Association of Sit-to-Stand Capacity and Free-Living Performance Using Thigh-Worn Accelerometers among 60- to 90-Yr-Old Adults
Löppönen, A., Delecluse, C., Suorsa, K., Karavirta, L., Leskinen, T., Meulemans, L., Portegijs, E., Finni, T., Rantanen, T., Stenholm, S., Rantalainen, T., & Van Roie, E. (2023). Association of Sit-to-Stand Capacity and Free-Living Performance Using Thigh-Worn Accelerometers among 60- to 90-Yr-Old Adults. Medicine and Science in Sports and Exercise, 55(9), 1525-1532. https://doi.org/10.1249/MSS.0000000000003178
Published inMedicine and Science in Sports and Exercise
© 2023 the Authors
Purpose Five times sit-to-stand (STS) test is commonly used as a clinical assessment of lower-extremity functional ability, but its association with free-living performance has not been studied. Therefore, we investigated the association between laboratory-based STS capacity and free-living STS performance using accelerometry. The results were stratified according to age and functional ability groups. Methods This cross-sectional study included 497 (63% women) participants aged 60–90 years from three independent studies. A thigh-worn tri-axial accelerometer was used to estimate angular velocity in maximal laboratory-based STS capacity and in free-living STS transitions over 3-7 days of continuous monitoring. Functional ability was assessed with Short Physical Performance Battery (SPPB). Results Laboratory-based STS capacity was moderately associated with the free-living mean and maximal STS performance (r = 0.52 - 0.65, p < .01). Angular velocity was lower in older compared to younger and in low- versus high-functioning groups, both in capacity and free-living STS variables (all p < .05). Overall, angular velocity was higher in capacity compared to free-living STS performance. The STS reserve (test capacity – free-living maximal performance) was larger in younger and in high-functioning compared to older and low-functioning groups (all p < .05). Conclusions Laboratory-based STS capacity and free-living performance were found to be associated. However, capacity and performance are not interchangeable, but rather provide complementary information. Older and low-functioning individuals seemed to perform free-living STS movements at a higher percentage of their maximal capacity compared to younger and high-functioning individuals. Therefore, we postulate that low capacity may limit free-living performance. ...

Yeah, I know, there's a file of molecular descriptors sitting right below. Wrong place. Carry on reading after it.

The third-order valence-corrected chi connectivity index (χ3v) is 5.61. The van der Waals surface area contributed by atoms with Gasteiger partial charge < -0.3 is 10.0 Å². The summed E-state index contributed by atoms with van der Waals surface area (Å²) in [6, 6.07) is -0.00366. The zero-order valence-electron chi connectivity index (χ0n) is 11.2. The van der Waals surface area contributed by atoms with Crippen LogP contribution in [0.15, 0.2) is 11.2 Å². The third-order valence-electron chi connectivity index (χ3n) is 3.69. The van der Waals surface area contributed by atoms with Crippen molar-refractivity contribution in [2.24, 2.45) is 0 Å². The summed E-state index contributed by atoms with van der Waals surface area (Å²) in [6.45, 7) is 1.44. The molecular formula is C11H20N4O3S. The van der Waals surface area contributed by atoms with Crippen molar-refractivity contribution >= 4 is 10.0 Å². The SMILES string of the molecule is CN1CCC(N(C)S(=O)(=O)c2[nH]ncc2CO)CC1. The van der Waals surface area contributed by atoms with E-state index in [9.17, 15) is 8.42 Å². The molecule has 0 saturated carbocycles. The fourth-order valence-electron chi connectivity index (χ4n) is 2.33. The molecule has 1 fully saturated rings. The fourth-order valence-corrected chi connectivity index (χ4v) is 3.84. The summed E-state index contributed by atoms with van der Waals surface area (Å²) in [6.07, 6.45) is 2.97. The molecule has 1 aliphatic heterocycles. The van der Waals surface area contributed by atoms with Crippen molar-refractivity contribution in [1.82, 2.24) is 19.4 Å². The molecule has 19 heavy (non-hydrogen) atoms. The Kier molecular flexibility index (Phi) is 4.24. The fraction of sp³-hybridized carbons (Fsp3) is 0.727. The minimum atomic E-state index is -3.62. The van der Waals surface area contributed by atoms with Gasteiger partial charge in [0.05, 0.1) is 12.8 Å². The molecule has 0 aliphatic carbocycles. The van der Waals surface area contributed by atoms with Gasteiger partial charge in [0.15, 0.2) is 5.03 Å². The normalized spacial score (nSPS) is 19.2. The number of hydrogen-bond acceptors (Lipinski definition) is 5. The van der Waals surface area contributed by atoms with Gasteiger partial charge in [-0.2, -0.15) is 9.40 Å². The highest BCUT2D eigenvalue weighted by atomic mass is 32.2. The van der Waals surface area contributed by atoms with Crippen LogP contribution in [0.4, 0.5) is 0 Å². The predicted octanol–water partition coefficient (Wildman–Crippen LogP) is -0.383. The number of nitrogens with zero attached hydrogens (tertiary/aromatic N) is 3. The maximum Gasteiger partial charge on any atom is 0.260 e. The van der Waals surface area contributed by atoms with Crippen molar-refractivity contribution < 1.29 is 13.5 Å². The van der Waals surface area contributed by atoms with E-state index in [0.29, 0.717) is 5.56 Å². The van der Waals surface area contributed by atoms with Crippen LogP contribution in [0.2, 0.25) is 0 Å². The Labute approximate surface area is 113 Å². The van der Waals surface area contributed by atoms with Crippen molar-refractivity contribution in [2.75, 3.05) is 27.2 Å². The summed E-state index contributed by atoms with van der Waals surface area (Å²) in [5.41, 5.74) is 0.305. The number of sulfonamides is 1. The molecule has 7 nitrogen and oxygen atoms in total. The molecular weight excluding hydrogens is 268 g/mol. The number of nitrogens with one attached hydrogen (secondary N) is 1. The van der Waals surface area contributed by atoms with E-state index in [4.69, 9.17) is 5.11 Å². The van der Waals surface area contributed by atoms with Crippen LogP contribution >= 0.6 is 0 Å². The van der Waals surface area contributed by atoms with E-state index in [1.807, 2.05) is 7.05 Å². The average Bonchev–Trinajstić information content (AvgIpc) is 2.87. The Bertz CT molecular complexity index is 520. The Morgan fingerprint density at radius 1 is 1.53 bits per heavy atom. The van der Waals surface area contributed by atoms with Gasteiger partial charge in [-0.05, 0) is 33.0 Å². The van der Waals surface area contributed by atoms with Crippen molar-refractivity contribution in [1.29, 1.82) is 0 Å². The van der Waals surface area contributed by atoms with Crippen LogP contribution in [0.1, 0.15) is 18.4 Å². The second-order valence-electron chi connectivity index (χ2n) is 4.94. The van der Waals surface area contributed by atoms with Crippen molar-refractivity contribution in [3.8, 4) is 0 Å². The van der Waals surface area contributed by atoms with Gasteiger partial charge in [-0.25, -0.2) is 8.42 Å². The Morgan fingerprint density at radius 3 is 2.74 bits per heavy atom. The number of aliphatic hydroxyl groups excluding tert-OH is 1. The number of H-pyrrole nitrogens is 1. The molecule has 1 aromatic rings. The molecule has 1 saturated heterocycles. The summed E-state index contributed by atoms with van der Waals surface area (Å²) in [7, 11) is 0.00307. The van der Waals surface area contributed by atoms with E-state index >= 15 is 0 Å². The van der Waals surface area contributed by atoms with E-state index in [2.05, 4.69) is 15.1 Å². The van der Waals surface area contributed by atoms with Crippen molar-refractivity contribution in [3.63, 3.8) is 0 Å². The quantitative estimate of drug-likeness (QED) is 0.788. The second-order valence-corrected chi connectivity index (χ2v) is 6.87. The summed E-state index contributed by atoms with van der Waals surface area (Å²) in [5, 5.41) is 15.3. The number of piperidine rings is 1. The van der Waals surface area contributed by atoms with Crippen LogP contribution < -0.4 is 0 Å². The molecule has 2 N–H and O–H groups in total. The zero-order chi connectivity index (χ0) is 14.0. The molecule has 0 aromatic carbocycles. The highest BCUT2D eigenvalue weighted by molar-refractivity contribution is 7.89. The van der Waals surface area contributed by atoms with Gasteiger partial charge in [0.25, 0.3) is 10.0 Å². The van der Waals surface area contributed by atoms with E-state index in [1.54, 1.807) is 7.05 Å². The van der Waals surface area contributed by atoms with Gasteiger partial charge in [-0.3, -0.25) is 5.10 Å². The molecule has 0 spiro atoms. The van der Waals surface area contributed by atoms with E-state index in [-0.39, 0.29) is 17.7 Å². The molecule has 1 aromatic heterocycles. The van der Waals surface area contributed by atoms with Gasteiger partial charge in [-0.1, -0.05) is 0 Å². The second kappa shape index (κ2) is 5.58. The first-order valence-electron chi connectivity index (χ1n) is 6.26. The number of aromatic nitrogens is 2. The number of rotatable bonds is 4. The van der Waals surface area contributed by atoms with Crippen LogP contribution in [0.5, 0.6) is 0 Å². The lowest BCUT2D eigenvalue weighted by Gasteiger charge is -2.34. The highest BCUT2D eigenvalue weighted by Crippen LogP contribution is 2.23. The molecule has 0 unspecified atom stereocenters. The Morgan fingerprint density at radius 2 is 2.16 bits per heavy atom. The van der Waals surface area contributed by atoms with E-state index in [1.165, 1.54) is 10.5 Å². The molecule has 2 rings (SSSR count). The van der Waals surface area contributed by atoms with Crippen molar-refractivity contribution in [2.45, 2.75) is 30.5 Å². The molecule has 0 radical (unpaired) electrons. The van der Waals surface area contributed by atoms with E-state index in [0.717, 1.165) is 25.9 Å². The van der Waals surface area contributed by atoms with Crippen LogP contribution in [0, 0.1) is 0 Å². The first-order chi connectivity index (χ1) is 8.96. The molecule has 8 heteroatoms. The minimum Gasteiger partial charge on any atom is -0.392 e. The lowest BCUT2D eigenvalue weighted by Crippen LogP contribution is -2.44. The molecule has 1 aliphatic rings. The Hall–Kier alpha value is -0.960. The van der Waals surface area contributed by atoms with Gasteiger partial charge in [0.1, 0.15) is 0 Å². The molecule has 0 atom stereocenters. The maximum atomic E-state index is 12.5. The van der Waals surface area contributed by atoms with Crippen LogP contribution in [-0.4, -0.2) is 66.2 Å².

PublisherLippincott Williams & Wilkins
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- Liikuntatieteiden tiedekunta 
Related funder(s)European Commission; Academy of Finland
Funding program(s)Academy Project, AoF; Academy Research Fellow, AoF; Research costs of Academy Research Fellow, AoF
The content of the publication reflects only the author’s view. The funder is not responsible for any use that may be made of the information it contains.
Additional information about fundingConflict of Interest and Funding Source: LEUVEN study was supported by the Research Foundation Flanders, Belgium (senior postdoctoral fellowship 12Z5720N to E.V.R). FIREA-study was supported by the Academy of Finland (286294, 319246 and 294154 to S.S.), the Ministry of Education and Culture (to SS). AGNES2-study was supported by the Academy of Finland (The Academy of Finland grant numbers 321336, 328818 and 352653 to Ti.R.), Advanced Grant from the European Research Council (Grant 693045 to Ta.R.), the Academy of Finland (Grant 310526 to Ta.R.), the Finnish Ministry of Education and Culture (to Ta.R.) and Academy of Finland (The Academy of Finland grant numbers 339391 and 346462 to L.K.). None of the authors have conflicts of interests to report. The results of the study are presented clearly, honestly, and without fabrication, falsification, or inappropriate data manipulation. The results of the present study do not constitute endorsement by the American College of Sports Medicine. ...
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